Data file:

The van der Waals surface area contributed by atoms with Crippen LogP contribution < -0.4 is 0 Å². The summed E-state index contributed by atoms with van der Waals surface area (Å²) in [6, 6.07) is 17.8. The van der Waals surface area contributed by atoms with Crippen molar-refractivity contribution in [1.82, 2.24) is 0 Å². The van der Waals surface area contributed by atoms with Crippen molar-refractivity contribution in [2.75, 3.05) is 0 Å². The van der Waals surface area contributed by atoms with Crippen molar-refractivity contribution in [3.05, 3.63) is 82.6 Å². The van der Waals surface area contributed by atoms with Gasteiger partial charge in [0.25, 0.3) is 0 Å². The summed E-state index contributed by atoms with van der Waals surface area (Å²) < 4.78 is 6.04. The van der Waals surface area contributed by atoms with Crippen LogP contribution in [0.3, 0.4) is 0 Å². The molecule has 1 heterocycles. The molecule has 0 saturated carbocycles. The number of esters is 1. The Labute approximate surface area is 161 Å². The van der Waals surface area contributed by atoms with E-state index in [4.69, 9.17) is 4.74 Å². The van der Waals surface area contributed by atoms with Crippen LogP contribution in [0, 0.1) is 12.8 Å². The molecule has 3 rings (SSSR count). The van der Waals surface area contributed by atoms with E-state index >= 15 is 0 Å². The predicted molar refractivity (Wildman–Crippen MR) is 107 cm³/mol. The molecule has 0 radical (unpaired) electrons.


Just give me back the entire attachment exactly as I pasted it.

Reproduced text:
The van der Waals surface area contributed by atoms with Crippen LogP contribution < -0.4 is 0 Å². The summed E-state index contributed by atoms with van der Waals surface area (Å²) in [6, 6.07) is 17.8. The van der Waals surface area contributed by atoms with Crippen molar-refractivity contribution in [1.82, 2.24) is 0 Å². The van der Waals surface area contributed by atoms with Crippen molar-refractivity contribution in [2.75, 3.05) is 0 Å². The van der Waals surface area contributed by atoms with Crippen molar-refractivity contribution in [3.05, 3.63) is 82.6 Å². The van der Waals surface area contributed by atoms with Gasteiger partial charge in [0.25, 0.3) is 0 Å². The summed E-state index contributed by atoms with van der Waals surface area (Å²) < 4.78 is 6.04. The van der Waals surface area contributed by atoms with Crippen LogP contribution in [0.3, 0.4) is 0 Å². The molecule has 1 heterocycles. The molecule has 0 saturated carbocycles. The number of esters is 1. The Labute approximate surface area is 161 Å². The van der Waals surface area contributed by atoms with E-state index in [4.69, 9.17) is 4.74 Å². The van der Waals surface area contributed by atoms with Crippen LogP contribution in [0, 0.1) is 12.8 Å². The molecule has 3 rings (SSSR count). The van der Waals surface area contributed by atoms with E-state index >= 15 is 0 Å². The predicted molar refractivity (Wildman–Crippen MR) is 107 cm³/mol. The molecule has 0 radical (unpaired) electrons.